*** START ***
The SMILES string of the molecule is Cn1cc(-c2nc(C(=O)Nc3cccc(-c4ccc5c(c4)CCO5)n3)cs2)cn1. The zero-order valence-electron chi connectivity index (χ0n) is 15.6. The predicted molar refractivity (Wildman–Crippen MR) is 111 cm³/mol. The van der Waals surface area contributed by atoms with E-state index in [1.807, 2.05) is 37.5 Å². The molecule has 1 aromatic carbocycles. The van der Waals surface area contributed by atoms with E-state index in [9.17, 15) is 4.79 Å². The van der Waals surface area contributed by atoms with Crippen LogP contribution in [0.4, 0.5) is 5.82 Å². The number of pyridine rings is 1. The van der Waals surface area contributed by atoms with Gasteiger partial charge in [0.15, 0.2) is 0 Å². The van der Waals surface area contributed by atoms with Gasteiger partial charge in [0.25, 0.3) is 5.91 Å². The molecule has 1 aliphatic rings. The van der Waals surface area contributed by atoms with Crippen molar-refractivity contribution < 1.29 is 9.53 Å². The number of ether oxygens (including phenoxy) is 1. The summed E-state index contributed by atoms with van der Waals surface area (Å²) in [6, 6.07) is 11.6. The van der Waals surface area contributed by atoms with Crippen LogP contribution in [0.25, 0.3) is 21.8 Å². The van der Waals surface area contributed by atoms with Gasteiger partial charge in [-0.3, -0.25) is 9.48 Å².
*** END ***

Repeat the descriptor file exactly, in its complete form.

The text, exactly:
The SMILES string of the molecule is Cn1cc(-c2nc(C(=O)Nc3cccc(-c4ccc5c(c4)CCO5)n3)cs2)cn1. The zero-order valence-electron chi connectivity index (χ0n) is 15.6. The predicted molar refractivity (Wildman–Crippen MR) is 111 cm³/mol. The van der Waals surface area contributed by atoms with E-state index in [1.807, 2.05) is 37.5 Å². The molecule has 1 aromatic carbocycles. The van der Waals surface area contributed by atoms with E-state index in [9.17, 15) is 4.79 Å². The van der Waals surface area contributed by atoms with Crippen LogP contribution in [0.4, 0.5) is 5.82 Å². The number of pyridine rings is 1. The van der Waals surface area contributed by atoms with Gasteiger partial charge in [0.15, 0.2) is 0 Å². The van der Waals surface area contributed by atoms with Gasteiger partial charge in [0.25, 0.3) is 5.91 Å². The molecule has 1 aliphatic rings. The van der Waals surface area contributed by atoms with Crippen molar-refractivity contribution < 1.29 is 9.53 Å². The number of ether oxygens (including phenoxy) is 1. The summed E-state index contributed by atoms with van der Waals surface area (Å²) in [6, 6.07) is 11.6. The van der Waals surface area contributed by atoms with Crippen LogP contribution in [0.25, 0.3) is 21.8 Å². The van der Waals surface area contributed by atoms with Gasteiger partial charge in [-0.3, -0.25) is 9.48 Å².